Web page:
Hello & welcome to year two of my Walking East Lothian series. So far we have scratched the surface of just some of this remarkable county’s scenically sensational & really quite interesting walks. There seems to be history popping out of every rock! To open 2019 I thought I would dig deep into the area’s earliest recorded inhabitants, an Iron Age tribe named the Otalini by the 2nd century Roman geographer, Ptolemy.
Further south [i.e. below the Selgovae] are the Otalini (sic), among whom are the following towns: Coria 20*10 59∞00 Alauna 23*00 58∞40 Bremenium 21*00 58∞45″
Their tribal territories spread from Falkirk, through all the Lothians & into the eastern borders as far as Northumberland, where the town’s mentioned above seem to have been situated. Coria would be Corbridge, Alavna would be Learchild near the River aln, & Bremenivm, High Rochester. Other passages in Ptolemy give us a few coastal & river names, such as Firth of Forth (Bodotria Aestuarium), the River Coquet (Cocuveda Fluvius) & the River Tyne (Tineus Fluvius).
They also had a hill-fort on East Lothian’s lodestar, Traprain Law – a 3rd century horde of Roman Silver was discover’d here, indicating a settlement of some importance. By the sixth century, the Otadini had become the Gododdin, at least in the Old Welsh language of their native poet Aneirin. It is from him & his fabulous poem, Y Gododdin, that we learn how the tribe had moved their principle seat to Edinburgh, from where 300 warriors marched to the battlefield of Catraeth. Only a handful would survive, including Aneirin, whose series of elegies to the fallen dead is the first true literary treasure of the British Isles.
I have translated Y Gododdin myself (you can read it here) & as I did so I began to notice matches between the names of the warriors & certain places in East Lothian. Once is nothing, twice a lucky coincidence, three times a gently extending ‘hmmmm,’ & four times an, ‘I really do need to open 2019 with a ‘Searching for Gododdin’ series.’ For example, there are two stanzas which mention a certain Elphin, who could be the same man to whom a memorial stone was erected at the Dark Age burial near Elphinstone. Other Gododdin-East Lothian connections begin with a certain Rhuvawn, whose name could well have corrupted into Ravensheugh, the site of a hill-fort at the northern extremity of Seacliff Beach. According to the medieval Welsh Triads, Rhuvawn was one of the three Fair Princes of Britain alongside the famous Owain of Rheged. There is also a warrior called Gwid, son of Peithan, whose name may be present in Kidlaw (Gwidlaw). Here is the stanza in which he appears in my translation of Y Gododdin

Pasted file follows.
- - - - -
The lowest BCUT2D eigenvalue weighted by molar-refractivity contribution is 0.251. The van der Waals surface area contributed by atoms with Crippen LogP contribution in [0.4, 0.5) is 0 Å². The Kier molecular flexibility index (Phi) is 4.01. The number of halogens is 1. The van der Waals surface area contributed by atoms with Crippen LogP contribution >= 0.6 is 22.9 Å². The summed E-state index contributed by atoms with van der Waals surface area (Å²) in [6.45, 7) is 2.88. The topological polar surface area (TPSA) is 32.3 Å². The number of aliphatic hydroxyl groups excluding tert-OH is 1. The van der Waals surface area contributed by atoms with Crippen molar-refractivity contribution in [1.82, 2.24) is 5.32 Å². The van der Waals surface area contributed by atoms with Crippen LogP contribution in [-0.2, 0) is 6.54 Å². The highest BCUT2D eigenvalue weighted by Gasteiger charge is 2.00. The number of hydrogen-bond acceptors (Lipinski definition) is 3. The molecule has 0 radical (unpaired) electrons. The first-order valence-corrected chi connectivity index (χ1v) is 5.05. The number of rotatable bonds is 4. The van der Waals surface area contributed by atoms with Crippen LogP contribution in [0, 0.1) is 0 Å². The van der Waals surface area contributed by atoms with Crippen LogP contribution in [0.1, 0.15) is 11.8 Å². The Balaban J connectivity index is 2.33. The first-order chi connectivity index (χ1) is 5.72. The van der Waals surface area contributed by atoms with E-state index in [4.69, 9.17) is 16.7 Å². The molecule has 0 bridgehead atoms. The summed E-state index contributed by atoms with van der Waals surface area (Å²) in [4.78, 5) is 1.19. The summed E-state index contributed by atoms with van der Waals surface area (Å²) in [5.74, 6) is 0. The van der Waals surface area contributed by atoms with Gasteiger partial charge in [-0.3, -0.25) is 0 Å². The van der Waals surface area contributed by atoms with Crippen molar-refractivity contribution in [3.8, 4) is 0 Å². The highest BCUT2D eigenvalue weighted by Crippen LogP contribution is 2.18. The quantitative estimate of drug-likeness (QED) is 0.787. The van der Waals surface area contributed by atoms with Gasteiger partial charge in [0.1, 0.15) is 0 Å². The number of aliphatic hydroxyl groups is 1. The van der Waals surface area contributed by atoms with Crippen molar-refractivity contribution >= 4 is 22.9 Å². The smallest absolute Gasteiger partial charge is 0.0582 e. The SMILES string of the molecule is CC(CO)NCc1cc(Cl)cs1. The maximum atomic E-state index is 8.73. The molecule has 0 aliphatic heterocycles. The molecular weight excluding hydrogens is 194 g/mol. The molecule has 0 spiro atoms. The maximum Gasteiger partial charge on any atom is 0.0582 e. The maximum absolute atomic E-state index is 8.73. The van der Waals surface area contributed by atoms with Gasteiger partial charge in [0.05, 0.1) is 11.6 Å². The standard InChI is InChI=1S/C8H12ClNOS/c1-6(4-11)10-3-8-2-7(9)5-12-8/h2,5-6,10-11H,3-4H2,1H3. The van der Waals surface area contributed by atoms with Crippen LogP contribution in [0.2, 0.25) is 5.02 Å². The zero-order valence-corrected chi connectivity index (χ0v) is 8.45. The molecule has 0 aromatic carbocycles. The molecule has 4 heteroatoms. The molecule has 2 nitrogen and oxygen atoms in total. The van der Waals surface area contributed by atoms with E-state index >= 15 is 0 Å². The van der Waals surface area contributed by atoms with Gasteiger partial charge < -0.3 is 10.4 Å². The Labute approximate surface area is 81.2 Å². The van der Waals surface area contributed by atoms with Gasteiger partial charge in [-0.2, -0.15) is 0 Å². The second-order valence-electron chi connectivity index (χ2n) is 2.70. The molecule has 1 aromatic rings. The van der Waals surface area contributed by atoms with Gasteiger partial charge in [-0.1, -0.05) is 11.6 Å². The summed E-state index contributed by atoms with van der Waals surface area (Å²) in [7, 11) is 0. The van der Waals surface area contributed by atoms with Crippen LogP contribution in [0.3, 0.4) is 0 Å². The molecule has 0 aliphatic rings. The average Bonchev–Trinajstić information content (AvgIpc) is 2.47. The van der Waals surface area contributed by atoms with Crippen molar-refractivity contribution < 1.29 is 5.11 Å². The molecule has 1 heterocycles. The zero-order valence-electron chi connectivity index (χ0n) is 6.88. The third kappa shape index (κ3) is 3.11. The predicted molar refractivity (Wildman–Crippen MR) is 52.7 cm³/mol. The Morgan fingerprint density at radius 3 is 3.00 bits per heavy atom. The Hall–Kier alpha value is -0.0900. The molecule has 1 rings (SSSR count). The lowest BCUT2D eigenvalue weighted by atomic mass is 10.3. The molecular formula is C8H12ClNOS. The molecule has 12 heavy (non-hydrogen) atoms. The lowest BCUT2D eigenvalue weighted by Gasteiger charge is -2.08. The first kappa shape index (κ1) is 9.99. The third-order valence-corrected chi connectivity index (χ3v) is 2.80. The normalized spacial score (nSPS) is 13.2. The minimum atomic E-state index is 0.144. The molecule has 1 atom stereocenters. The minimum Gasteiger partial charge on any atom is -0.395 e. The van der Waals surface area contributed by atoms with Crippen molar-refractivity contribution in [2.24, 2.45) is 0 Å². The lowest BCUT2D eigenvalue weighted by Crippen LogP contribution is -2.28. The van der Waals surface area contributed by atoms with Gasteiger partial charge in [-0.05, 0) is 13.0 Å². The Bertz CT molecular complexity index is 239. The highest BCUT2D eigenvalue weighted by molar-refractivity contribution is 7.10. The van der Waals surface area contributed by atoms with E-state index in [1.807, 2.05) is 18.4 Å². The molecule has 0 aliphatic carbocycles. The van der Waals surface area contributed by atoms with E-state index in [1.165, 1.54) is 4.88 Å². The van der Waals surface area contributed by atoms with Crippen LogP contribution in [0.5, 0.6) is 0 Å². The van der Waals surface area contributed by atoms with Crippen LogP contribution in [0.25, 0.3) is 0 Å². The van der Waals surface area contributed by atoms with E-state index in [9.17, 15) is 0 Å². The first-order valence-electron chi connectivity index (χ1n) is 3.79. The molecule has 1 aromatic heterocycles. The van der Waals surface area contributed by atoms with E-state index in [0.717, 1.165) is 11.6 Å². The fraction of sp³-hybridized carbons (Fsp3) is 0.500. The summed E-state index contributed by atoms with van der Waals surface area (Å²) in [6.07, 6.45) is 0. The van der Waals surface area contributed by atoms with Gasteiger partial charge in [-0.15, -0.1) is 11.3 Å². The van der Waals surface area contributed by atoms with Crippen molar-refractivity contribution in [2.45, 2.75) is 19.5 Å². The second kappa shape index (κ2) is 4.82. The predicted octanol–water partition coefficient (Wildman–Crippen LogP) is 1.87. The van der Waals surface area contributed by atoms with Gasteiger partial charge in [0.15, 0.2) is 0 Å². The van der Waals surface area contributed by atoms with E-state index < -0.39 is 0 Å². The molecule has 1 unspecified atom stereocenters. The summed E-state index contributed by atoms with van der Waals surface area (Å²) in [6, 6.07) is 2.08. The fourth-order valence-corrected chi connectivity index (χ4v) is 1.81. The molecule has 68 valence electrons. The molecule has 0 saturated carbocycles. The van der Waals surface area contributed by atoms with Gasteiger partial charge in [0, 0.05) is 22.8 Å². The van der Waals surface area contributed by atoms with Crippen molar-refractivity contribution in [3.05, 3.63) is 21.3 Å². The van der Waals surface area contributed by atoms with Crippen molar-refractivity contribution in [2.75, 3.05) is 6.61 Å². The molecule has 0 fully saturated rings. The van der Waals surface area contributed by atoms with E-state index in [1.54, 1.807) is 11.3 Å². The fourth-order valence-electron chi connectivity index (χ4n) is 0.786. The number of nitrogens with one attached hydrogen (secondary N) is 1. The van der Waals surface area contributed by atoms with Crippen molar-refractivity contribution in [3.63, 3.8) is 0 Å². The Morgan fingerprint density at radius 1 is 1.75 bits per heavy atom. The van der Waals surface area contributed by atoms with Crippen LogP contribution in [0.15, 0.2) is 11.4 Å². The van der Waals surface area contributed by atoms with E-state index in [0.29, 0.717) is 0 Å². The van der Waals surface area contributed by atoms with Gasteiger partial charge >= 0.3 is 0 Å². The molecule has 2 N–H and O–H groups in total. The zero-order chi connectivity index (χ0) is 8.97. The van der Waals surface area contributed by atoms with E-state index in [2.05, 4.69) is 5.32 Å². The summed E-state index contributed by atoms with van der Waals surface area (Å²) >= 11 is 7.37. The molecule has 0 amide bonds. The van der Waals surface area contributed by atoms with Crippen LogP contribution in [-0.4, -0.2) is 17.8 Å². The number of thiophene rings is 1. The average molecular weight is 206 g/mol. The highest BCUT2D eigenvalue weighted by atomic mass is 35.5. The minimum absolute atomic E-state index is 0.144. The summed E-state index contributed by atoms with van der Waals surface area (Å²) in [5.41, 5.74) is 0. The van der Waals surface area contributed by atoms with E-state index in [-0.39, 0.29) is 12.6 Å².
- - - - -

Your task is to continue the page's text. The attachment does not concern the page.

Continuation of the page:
No hall was ever made more eminent,
Nor mightier, for slaughters more immense;
The mead of Morien has turn’d to flame
& none could say that Cynon can’t carve corpses,
Whose hero-sword resounds around the ramparts,
No more than we can move a massive boulder,
Will Gwid, the son of Peithan, too be moved!
So to my first walk of the series, & the so-called early capital of the Votadini at Traprain, from which the ‘v’ moves to the ‘g’ of Gododdin through natural phonetic interchangeability. Earlier last year I skiffed the slopes of Traprain Law on my investigations into the Loth Stone, but this time we would be hitting the very summit. There is an excellent car-park on Traprain’s northern edge, reachable from the directions of East Linton, Stenton & Haddington.
Daisy & I undertook this walk between Christmas & New Year, on a an extra fine day in which all the natural colours were peculiarly pastoral. Parking up, we entered a small picnic area at which end was a strange guillotine thing which I had to lift up to let Daisy through.
We walk’d parallel to wall for a bit, then turn’d slightly left to start our climb to the summit & to witness those ever-expanding views. That was us, then, climbing slopes hewn from the Earth 320 million years ago. Antiquity indeed, & there has been human occupation on Traprain since the Bronze Age, about 1500 BC.
Daisy loves a good slope, & was scampering about in her usual giddy way. The path was through rocks & gorse, upon the latter of which I noticed a few perfunctory yellow trumpet-heralds embellishing the green, blooming in anticipation with the full orchestra soon to be flushing the hills with brightness.
After a minor path diversion we began to ascend ever higher, the going growing harder & with this pick’d up the wind. We were not alone, a number of fellow walkers were taking advantage of the dry sunshine, & of course thoroughly enjoying the immense panoramas. It is from such vantage that the impressive piece of engineering that is the East Linton A1 bridge can be properly admired.